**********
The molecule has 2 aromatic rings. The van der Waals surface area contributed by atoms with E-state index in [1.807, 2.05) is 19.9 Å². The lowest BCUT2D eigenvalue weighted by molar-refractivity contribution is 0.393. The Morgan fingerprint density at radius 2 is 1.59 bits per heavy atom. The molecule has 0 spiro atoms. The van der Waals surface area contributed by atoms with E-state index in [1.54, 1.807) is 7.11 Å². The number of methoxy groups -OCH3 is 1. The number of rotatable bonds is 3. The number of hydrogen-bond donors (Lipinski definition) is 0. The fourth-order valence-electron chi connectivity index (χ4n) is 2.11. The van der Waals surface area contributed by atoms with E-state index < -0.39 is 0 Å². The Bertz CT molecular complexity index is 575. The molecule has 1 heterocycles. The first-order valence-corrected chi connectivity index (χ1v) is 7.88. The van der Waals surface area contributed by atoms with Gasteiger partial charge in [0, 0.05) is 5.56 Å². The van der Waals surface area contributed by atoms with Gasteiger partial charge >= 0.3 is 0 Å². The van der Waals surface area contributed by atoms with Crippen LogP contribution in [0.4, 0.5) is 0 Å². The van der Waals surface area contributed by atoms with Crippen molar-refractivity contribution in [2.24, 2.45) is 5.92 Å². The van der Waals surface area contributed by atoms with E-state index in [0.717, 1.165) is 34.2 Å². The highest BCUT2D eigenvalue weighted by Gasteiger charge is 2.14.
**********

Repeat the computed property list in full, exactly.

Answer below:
The molecule has 2 aromatic rings. The van der Waals surface area contributed by atoms with E-state index in [1.807, 2.05) is 19.9 Å². The lowest BCUT2D eigenvalue weighted by molar-refractivity contribution is 0.393. The Morgan fingerprint density at radius 2 is 1.59 bits per heavy atom. The molecule has 0 spiro atoms. The van der Waals surface area contributed by atoms with E-state index in [1.54, 1.807) is 7.11 Å². The number of methoxy groups -OCH3 is 1. The number of rotatable bonds is 3. The number of hydrogen-bond donors (Lipinski definition) is 0. The fourth-order valence-electron chi connectivity index (χ4n) is 2.11. The van der Waals surface area contributed by atoms with E-state index < -0.39 is 0 Å². The Bertz CT molecular complexity index is 575. The molecule has 1 heterocycles. The first-order valence-corrected chi connectivity index (χ1v) is 7.88. The van der Waals surface area contributed by atoms with Gasteiger partial charge in [0, 0.05) is 5.56 Å². The van der Waals surface area contributed by atoms with Gasteiger partial charge >= 0.3 is 0 Å². The van der Waals surface area contributed by atoms with Crippen LogP contribution in [0.4, 0.5) is 0 Å². The van der Waals surface area contributed by atoms with Crippen molar-refractivity contribution in [2.24, 2.45) is 5.92 Å². The van der Waals surface area contributed by atoms with E-state index in [0.717, 1.165) is 34.2 Å². The highest BCUT2D eigenvalue weighted by Gasteiger charge is 2.14.